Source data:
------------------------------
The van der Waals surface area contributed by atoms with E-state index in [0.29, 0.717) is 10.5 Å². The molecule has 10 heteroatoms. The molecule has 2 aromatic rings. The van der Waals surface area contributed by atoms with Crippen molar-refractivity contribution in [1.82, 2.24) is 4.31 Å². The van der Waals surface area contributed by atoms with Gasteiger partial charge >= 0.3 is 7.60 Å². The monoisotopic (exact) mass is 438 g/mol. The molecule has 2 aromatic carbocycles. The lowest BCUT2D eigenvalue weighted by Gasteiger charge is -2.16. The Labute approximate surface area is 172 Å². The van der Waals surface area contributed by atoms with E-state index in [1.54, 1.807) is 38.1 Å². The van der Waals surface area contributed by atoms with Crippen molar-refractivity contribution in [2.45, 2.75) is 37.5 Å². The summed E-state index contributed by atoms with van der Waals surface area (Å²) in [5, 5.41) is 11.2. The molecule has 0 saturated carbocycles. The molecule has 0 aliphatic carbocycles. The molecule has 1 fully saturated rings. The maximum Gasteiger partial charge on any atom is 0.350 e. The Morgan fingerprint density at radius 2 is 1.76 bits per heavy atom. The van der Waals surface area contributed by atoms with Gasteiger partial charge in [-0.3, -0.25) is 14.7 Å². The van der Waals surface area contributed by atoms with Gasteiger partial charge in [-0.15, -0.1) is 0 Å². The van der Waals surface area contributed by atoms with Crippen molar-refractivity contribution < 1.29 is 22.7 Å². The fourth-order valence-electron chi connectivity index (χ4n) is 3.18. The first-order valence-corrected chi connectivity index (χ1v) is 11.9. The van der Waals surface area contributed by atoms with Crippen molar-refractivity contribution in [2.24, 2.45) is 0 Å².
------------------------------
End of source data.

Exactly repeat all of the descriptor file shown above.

The van der Waals surface area contributed by atoms with E-state index in [0.29, 0.717) is 10.5 Å². The molecule has 10 heteroatoms. The molecule has 2 aromatic rings. The van der Waals surface area contributed by atoms with Crippen molar-refractivity contribution in [1.82, 2.24) is 4.31 Å². The van der Waals surface area contributed by atoms with Gasteiger partial charge >= 0.3 is 7.60 Å². The monoisotopic (exact) mass is 438 g/mol. The molecule has 2 aromatic carbocycles. The lowest BCUT2D eigenvalue weighted by Gasteiger charge is -2.16. The Labute approximate surface area is 172 Å². The van der Waals surface area contributed by atoms with E-state index in [1.54, 1.807) is 38.1 Å². The van der Waals surface area contributed by atoms with Crippen molar-refractivity contribution in [2.45, 2.75) is 37.5 Å². The summed E-state index contributed by atoms with van der Waals surface area (Å²) in [5, 5.41) is 11.2. The molecule has 0 saturated carbocycles. The molecule has 0 aliphatic carbocycles. The molecule has 1 fully saturated rings. The maximum Gasteiger partial charge on any atom is 0.350 e. The Morgan fingerprint density at radius 2 is 1.76 bits per heavy atom. The van der Waals surface area contributed by atoms with Gasteiger partial charge in [-0.3, -0.25) is 14.7 Å². The van der Waals surface area contributed by atoms with Gasteiger partial charge in [-0.15, -0.1) is 0 Å². The van der Waals surface area contributed by atoms with Crippen molar-refractivity contribution < 1.29 is 22.7 Å². The fourth-order valence-electron chi connectivity index (χ4n) is 3.18. The first-order valence-corrected chi connectivity index (χ1v) is 11.9. The van der Waals surface area contributed by atoms with Crippen molar-refractivity contribution in [2.24, 2.45) is 0 Å².